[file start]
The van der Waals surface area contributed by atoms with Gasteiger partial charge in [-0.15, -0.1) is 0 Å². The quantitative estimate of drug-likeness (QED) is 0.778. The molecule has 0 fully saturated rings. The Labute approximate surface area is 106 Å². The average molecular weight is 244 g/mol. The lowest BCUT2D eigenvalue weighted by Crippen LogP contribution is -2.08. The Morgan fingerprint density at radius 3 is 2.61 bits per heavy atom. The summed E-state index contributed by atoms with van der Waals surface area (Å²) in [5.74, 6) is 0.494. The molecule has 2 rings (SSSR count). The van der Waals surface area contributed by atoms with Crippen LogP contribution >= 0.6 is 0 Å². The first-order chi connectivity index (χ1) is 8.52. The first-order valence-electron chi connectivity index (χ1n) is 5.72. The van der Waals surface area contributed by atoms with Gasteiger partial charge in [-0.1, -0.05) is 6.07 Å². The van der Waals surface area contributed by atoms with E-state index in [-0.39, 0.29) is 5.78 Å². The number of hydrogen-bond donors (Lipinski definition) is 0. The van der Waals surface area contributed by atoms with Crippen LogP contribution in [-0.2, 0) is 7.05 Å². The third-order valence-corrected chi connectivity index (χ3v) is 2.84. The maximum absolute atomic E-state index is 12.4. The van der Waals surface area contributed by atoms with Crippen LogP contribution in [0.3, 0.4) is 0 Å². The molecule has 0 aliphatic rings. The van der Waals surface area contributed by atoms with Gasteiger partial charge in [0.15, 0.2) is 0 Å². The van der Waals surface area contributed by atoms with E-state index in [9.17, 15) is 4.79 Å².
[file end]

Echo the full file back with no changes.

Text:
The van der Waals surface area contributed by atoms with Gasteiger partial charge in [-0.15, -0.1) is 0 Å². The quantitative estimate of drug-likeness (QED) is 0.778. The molecule has 0 fully saturated rings. The Labute approximate surface area is 106 Å². The average molecular weight is 244 g/mol. The lowest BCUT2D eigenvalue weighted by Crippen LogP contribution is -2.08. The Morgan fingerprint density at radius 3 is 2.61 bits per heavy atom. The summed E-state index contributed by atoms with van der Waals surface area (Å²) in [5.74, 6) is 0.494. The molecule has 2 rings (SSSR count). The van der Waals surface area contributed by atoms with Crippen LogP contribution >= 0.6 is 0 Å². The first-order chi connectivity index (χ1) is 8.52. The first-order valence-electron chi connectivity index (χ1n) is 5.72. The van der Waals surface area contributed by atoms with Gasteiger partial charge in [-0.1, -0.05) is 6.07 Å². The van der Waals surface area contributed by atoms with E-state index in [-0.39, 0.29) is 5.78 Å². The number of hydrogen-bond donors (Lipinski definition) is 0. The van der Waals surface area contributed by atoms with Crippen LogP contribution in [-0.2, 0) is 7.05 Å². The third-order valence-corrected chi connectivity index (χ3v) is 2.84. The maximum absolute atomic E-state index is 12.4. The van der Waals surface area contributed by atoms with Crippen LogP contribution in [0.3, 0.4) is 0 Å². The molecule has 0 aliphatic rings. The van der Waals surface area contributed by atoms with Gasteiger partial charge in [0.15, 0.2) is 0 Å². The van der Waals surface area contributed by atoms with E-state index in [9.17, 15) is 4.79 Å².